The system 1000 comprises, in this example, a first wireless telecommunications device 104 such as a first telecommunications device 104, a base transceiver station (BTS) 1004, a base station controller (BSC) 1006, a mobile switching center (MSC) 1008, a gateway mobile switching center (GMSC) 1010, a public switched telephone network (PSTN) 1012, a serving GPRS support node (SGSN) 1014, and a gateway GPRS support node (GGSN) 1016, other phone networks 1018, external data networks 1020, and a second telecommunications device 1022 such as a third telecommunications device 114. GPRS is the general packet radio service for the global system for mobile communications (GSM).

The BTS 1004 sends and receives signals (e.g., data, information, voice communication) from the first telecommunications device 104. The BSC 1006 controls or operates the BTS 1004. The BSC 1006 sends and receives communications to the MSC 1008. The GMSC 1010 links the mobile network to the PSTN 1012 and other phone networks 1018. The first telecommunications device 104 thus sends and receives voice communications from the second telecommunications device 1022 through these components.

The MSC 1008 is connected to the SGSN 1014. The SGSN 1014 locates and authenticates data traffic in the system 1000. The GGSN 1016 converts data packets to and from GPRS tunneling protocol (GTP) packets. The GGSN 1016 also provides an interface to TCP/IP packets and allows data to reach the external data networks 1020 such as the Internet. The first telecommunications device 104 thus communicates with other devices such as non-mobile devices, non-wireless devices, and so forth. Though not shown in FIG. 10, packet data sent from the first telecommunications device 104 may ultimately end up traversing the SGSN 1014, GGSN 1016, and one or more external data networks 1020 and thereby reach the second telecommunications device 1022. The second telecommunications device 1022 may be a smart phone or some other device including a wireless device.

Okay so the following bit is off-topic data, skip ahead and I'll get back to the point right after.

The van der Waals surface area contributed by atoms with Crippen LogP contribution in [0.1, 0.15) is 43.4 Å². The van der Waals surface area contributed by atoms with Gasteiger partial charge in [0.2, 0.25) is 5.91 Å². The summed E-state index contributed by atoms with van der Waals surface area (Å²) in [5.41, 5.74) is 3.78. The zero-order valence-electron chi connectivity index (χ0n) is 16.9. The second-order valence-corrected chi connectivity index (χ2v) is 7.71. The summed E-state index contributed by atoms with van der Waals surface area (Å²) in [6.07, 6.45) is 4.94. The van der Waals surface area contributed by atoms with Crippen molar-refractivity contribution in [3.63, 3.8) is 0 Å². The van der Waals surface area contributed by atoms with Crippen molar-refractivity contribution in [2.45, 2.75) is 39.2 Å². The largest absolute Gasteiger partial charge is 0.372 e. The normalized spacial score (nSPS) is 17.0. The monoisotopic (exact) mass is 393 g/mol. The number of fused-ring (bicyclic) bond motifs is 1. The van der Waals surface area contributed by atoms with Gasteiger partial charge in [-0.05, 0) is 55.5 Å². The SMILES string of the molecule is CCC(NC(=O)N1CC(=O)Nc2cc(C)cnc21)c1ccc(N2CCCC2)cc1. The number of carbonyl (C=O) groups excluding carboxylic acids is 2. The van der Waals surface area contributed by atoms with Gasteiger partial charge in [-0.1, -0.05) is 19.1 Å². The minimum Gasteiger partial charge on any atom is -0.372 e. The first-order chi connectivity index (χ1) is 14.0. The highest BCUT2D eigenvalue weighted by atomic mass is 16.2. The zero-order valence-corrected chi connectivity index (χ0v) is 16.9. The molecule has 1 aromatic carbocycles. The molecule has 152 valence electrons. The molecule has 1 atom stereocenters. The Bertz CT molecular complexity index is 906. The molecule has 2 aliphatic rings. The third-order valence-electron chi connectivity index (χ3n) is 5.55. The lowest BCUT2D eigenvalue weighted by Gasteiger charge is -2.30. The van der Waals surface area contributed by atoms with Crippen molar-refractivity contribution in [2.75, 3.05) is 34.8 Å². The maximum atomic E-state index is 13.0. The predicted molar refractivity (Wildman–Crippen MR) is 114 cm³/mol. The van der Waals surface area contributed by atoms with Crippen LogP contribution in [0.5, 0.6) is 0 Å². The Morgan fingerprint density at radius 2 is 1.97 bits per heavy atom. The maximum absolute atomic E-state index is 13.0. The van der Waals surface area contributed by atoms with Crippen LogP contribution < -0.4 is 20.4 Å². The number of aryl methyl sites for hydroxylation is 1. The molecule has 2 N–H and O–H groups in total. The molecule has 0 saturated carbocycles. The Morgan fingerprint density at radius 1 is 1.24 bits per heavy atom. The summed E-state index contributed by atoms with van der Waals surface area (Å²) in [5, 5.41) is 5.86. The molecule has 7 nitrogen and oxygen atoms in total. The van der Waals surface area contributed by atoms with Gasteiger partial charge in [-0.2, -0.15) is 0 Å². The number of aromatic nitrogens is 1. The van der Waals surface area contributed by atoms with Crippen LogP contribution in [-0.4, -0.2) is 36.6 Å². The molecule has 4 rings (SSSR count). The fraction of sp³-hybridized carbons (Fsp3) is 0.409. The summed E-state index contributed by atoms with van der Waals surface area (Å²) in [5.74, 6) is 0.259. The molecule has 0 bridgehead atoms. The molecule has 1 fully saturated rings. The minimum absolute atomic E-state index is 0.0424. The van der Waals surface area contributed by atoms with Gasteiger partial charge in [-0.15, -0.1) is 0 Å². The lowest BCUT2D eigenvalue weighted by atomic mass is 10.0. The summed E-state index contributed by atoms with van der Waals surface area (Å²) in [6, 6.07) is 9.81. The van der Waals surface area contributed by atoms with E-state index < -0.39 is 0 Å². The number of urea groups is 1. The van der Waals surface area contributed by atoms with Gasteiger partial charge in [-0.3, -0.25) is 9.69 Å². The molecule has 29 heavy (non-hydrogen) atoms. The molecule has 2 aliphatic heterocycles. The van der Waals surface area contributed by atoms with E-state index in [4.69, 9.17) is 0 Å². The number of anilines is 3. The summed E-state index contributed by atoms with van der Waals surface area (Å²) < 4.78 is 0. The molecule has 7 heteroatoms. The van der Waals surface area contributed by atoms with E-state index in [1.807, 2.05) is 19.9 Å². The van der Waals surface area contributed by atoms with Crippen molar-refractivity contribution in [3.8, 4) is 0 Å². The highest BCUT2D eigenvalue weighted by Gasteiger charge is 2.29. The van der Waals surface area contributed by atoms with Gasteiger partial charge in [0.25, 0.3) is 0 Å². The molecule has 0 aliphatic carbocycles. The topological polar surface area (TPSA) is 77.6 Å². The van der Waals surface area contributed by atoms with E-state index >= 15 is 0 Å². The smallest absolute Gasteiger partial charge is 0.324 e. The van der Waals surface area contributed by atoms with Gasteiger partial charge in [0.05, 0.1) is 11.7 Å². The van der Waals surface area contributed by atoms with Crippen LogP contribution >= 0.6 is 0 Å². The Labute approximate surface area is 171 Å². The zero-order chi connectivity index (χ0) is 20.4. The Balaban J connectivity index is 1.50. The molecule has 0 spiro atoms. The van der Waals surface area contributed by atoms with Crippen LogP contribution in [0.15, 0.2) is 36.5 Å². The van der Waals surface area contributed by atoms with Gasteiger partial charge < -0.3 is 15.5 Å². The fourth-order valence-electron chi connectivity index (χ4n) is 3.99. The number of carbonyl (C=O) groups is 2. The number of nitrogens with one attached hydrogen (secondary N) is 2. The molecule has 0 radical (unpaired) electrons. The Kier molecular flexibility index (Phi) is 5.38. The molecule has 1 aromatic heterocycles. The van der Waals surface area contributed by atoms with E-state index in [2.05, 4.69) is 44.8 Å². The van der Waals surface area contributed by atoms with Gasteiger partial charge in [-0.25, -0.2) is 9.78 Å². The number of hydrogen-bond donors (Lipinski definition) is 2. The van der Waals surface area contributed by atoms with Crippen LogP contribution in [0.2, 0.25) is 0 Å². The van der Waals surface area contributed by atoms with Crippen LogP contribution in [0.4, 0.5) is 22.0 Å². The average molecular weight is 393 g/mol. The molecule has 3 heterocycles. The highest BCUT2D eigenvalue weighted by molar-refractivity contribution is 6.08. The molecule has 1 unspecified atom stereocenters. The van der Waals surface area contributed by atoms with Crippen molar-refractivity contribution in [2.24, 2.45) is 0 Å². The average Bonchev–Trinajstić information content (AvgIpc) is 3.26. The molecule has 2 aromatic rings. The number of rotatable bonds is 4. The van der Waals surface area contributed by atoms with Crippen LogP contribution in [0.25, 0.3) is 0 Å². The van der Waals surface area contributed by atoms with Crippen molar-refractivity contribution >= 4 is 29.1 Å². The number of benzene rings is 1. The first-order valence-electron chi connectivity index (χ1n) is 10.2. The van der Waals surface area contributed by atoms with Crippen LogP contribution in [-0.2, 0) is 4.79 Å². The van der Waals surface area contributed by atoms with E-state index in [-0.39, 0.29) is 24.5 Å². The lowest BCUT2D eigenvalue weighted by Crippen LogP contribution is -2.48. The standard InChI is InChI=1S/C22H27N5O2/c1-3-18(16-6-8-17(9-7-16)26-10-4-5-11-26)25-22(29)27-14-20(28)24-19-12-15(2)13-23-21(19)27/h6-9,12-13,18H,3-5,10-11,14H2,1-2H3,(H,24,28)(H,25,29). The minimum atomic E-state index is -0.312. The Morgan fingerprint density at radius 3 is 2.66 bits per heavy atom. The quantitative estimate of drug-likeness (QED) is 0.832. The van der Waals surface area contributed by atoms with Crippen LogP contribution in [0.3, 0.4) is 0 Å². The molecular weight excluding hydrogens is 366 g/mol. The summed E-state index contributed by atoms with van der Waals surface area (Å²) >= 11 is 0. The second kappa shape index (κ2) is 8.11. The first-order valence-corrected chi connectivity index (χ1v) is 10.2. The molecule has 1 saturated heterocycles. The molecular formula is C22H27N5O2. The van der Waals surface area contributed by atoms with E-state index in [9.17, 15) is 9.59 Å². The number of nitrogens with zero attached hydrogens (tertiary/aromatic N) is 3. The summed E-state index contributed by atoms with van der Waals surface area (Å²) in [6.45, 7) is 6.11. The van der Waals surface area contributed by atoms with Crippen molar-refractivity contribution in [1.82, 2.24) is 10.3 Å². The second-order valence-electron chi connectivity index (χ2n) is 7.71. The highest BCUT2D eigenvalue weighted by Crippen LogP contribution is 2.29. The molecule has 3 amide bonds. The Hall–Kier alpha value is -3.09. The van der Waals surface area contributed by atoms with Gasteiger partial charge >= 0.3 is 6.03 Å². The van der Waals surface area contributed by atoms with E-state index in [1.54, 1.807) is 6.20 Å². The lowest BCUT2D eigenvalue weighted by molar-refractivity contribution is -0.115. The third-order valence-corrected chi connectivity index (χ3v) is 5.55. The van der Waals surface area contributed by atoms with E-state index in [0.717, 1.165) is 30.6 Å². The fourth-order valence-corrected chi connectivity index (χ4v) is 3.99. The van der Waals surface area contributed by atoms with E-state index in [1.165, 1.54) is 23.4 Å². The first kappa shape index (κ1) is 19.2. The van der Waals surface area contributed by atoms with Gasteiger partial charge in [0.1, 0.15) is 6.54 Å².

The MSC 1008 communicates with a home location register (HLR) 1024, a visitor location register (VLR) 1026, an equipment identity register (EIR) 1028, message center (MC) 1030, and a packet control unit (PCU) 1032, among various components. The HLR 1024 receives, stores, and provides the location of wireless communication and other devices registered with the MSC 1008. The VLR 1026 stores information, such as geographical information, about devices temporarily within the coverage area of an MSC 1008. The EIR 1028 stores unique numbers used to identify each device registered with or known to the MSC 1008. The MC 1030 enables short message services (SMS) in the system 1000, routing messages to and from devices operating in the system 1000. The PCU 1032 enables the MSC 1008 to handle packet or packetized data. The MSC 1008 has one or more machine readable media (not shown) which store one or more sets of instructions (e.g., software) embodying any one or more of the methodologies or functions described herein.